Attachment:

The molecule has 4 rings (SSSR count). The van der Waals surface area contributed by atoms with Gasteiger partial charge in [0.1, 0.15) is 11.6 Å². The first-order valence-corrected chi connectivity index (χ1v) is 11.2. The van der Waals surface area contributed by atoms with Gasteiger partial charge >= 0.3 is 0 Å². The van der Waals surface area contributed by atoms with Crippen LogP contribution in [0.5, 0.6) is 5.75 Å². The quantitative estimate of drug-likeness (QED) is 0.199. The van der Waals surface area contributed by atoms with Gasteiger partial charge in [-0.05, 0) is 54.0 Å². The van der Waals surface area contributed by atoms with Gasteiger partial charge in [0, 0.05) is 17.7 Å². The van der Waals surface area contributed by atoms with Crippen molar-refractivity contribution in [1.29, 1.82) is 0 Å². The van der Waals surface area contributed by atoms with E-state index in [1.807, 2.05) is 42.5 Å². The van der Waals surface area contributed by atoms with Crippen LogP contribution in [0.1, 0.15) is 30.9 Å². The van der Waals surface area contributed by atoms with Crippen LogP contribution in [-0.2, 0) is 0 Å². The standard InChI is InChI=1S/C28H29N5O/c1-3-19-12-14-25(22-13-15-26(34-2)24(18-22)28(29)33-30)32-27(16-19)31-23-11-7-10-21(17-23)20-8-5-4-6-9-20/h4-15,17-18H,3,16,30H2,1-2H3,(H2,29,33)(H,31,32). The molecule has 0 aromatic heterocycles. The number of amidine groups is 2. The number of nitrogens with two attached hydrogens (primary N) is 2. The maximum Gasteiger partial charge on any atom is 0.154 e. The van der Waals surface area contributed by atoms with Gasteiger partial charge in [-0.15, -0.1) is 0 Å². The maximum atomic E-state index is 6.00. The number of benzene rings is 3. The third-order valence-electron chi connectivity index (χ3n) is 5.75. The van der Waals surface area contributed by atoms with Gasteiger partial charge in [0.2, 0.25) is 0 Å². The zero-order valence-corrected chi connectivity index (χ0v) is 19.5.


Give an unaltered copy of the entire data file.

The molecule has 4 rings (SSSR count). The van der Waals surface area contributed by atoms with Gasteiger partial charge in [0.1, 0.15) is 11.6 Å². The first-order valence-corrected chi connectivity index (χ1v) is 11.2. The van der Waals surface area contributed by atoms with Gasteiger partial charge >= 0.3 is 0 Å². The van der Waals surface area contributed by atoms with Crippen LogP contribution in [0.5, 0.6) is 5.75 Å². The quantitative estimate of drug-likeness (QED) is 0.199. The van der Waals surface area contributed by atoms with Gasteiger partial charge in [-0.05, 0) is 54.0 Å². The van der Waals surface area contributed by atoms with Gasteiger partial charge in [0, 0.05) is 17.7 Å². The van der Waals surface area contributed by atoms with Crippen molar-refractivity contribution in [1.29, 1.82) is 0 Å². The van der Waals surface area contributed by atoms with E-state index in [1.807, 2.05) is 42.5 Å². The van der Waals surface area contributed by atoms with Crippen LogP contribution in [0.1, 0.15) is 30.9 Å². The van der Waals surface area contributed by atoms with Crippen LogP contribution in [-0.2, 0) is 0 Å². The standard InChI is InChI=1S/C28H29N5O/c1-3-19-12-14-25(22-13-15-26(34-2)24(18-22)28(29)33-30)32-27(16-19)31-23-11-7-10-21(17-23)20-8-5-4-6-9-20/h4-15,17-18H,3,16,30H2,1-2H3,(H2,29,33)(H,31,32). The molecule has 0 aromatic heterocycles. The number of amidine groups is 2. The number of nitrogens with two attached hydrogens (primary N) is 2. The maximum Gasteiger partial charge on any atom is 0.154 e. The van der Waals surface area contributed by atoms with Gasteiger partial charge in [-0.15, -0.1) is 0 Å². The maximum atomic E-state index is 6.00. The number of benzene rings is 3. The third-order valence-electron chi connectivity index (χ3n) is 5.75. The van der Waals surface area contributed by atoms with Gasteiger partial charge in [0.2, 0.25) is 0 Å². The zero-order valence-corrected chi connectivity index (χ0v) is 19.5.